of hyperplanes and of surfaces in higher dimensions. - Some examples of problems reduced to problems in arrangements:

Voronoi diagrams, motion planning, transversals, median line. - Basic substructures in arrangements: Envelopes, zones, cells,
levels

and other structures in arrangements. - Overview of problems involving complexity in arrangements.

__
(2) Davenport-Schinzel Sequences and Envelopes:
__

- Definition. Connection with lower envelopes. Some easy bounds.
- The case s=3: derivation of both upper and lower bounds.
- Bounds for higher order sequences.
- Realization by line segments.
- Efficient construction of envelopes. Applications.

__
(3) Two-Dimensional Arrangements:
__

- Complexity of a single cell.
- Complexity of a zone (in line arrangements and in general).
- Incremental construction of arrangements.
- Computing a single cell in an arrangement.
- Combination lemma. Applications.
- The union of pseudo-disks.

__
(4) The Clarkson-Shor Theorem and its Applications:
__

- The theorem for levels in arrangements of lines

and in general settings. - Applications to levels and other geometric situations.
- An alternative derivation of near-linear bounds for complexity of envelopes.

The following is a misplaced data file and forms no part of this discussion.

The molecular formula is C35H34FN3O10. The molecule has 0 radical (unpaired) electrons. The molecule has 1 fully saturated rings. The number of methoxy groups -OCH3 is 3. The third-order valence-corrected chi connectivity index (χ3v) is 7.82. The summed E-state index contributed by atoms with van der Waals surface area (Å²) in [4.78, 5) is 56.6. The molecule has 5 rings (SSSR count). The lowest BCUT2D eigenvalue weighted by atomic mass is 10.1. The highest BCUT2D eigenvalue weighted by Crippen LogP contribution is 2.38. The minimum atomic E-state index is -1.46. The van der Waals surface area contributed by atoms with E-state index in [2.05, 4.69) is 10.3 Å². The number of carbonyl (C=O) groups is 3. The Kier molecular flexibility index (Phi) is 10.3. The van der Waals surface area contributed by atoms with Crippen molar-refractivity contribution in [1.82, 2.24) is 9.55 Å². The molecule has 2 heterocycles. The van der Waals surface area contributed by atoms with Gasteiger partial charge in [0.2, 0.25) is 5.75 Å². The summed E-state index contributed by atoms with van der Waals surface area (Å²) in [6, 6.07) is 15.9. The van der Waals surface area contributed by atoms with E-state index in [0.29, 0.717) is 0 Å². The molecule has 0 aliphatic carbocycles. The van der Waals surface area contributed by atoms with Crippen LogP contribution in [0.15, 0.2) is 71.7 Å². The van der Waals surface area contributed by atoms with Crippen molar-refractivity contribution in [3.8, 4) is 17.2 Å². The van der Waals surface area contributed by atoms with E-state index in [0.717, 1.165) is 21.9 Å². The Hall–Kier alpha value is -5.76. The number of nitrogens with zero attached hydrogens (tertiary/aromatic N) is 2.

__
(5) Higher-Dimensional Arrangements:
__

- Arrangements of algebraic or semi-algebraic surfaces.
- Complexity of envelopes of simplices.
- Complexity of envelopes of general surfaces.

__
(6) The Zone Theorem and its Extensions:
__

- Proof of the Zone Theorem for arrangements of hyperplanes in arbitrary dimensions.
- Applications and extensions:

Sum of squares of cell complexities.

The zone of a surface in an arrangement of hyperplanes.

__
(7) Miscellaneous Results in Higher-Dimensional Arrangements:
__

- Single cells and arbitrary zones.
- Overlay of minimization diagrams.
- Generalized Voronoi diagrams.
- Union of geometric objects.

(This will be mostly review of results, with little or no proof.)

__
(8) Randomized Techniques in Geometry:
__

- Random samples and epsilon-nets. VC dimension.
- Applications of random sampling

(Haussler and Welzl; Clarkson; Clarkson and Shor). - Randomized incremental constructions

(Clarkson-Shor, Seidel, Guibas-Knuth-Sharir).

__
(9) Incidences, Levels, and Complexity of Many Cells in Arrangements:
__

- The Crossing Lemma and Sz\'ekely's method.
- Incidences between points and lines.
- Complexity of many faces in arrangements of lines.
- Generalization to other curves and to higher dimensions.
- The unit distance problem in 2 and 3 dimensions.
- Complexity of levels in line arrangements---the $k$-set problem.

__
(10) Partitioning Arrangements, Range Searching, and Related Problems:
__

- Cuttings arrangements of lines and curves.
- Simplicial partitions of point sets.
- Efficient data structures for simplex range searching.
- Multilevel structures and their applications.
- Spanning trees with small crossing number and their applications.
- Partitioning arrangements of hyperplanes or surfaces in higher
dimensions.

Vertical decompositions.

__
(11) Applications:
__

- Transversals.
- Repeated distances in three dimensions.
- Dynamic geometry.
- Visibility and ray shooting problems.
- And so on as time permits.